(re "island" in Tagalog)
Viktor Orenji wrote:
> > Yup, it's a Hispanic loanword...  A more indigenous Tagalog synonym
> > is 'pulô', which sounds somewhat more literary.  The circumflex accent
> > indicates that the stress is at the final syllable which ends with a
> > glottal stop.
It has been _conjectured_ that even "pulô" /puló?/ is a borrowing. from a
colloq. Malay (or other) ['pulo], historic *pulaw (which the Tag. cannot
regularly reflect, due to the final /?/).  The rather weak support for the
conjecture is that Tag. sometimes adds a final /?/ to known Ml. loans.

He also says there is no word for "island" in Toraja; I'm pretty sure they
use "nusa", though it could well be < Ml. Even though they live in the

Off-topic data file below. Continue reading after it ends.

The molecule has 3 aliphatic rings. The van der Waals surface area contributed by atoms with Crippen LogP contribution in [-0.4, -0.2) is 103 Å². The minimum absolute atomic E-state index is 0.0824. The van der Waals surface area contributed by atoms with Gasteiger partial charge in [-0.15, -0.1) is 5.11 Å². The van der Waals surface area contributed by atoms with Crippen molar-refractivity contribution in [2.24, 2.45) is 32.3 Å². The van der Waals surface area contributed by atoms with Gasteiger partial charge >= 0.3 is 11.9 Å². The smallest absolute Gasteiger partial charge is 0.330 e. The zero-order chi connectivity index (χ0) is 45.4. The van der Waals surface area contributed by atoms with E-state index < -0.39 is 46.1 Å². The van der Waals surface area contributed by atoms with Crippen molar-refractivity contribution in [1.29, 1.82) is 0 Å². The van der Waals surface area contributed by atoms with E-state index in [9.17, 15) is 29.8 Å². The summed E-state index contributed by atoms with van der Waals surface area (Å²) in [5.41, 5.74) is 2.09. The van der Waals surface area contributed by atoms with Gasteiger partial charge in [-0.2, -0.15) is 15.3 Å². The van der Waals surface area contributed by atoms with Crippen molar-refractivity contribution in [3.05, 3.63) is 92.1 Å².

mountains, surely there are islands in lakes and rivers???

Even Engl. has borrowed "isle", and has tinkered with native "island" to
make it look more Latinate.

Otherwise and on the whole, a quite well done list.  More than for the
island words, my eyebrows went up at his mention of Fijian written "j" = tS.
This might well be a recent innovation, to adapt Engl. loans, but there are
no "j"s at all in Cappell's authoritative dictionary (my edition is late
60s).  He does list --
"engine:  idini; engineer: idinia"  Those would be /indini/ stress unknown,
and probably /indin'ia/, and it's possible the "d" before /i/ could have an
allophone close to [dZ] .

Y'all might be interested to take a look at -- vocab.from what I consider one
of the most fascinating of all Indo. languages.  It features some amazing
sound changes (*r,l,d,n,N all > n), morphological metathesis, and quite a
few words "of obscure origin".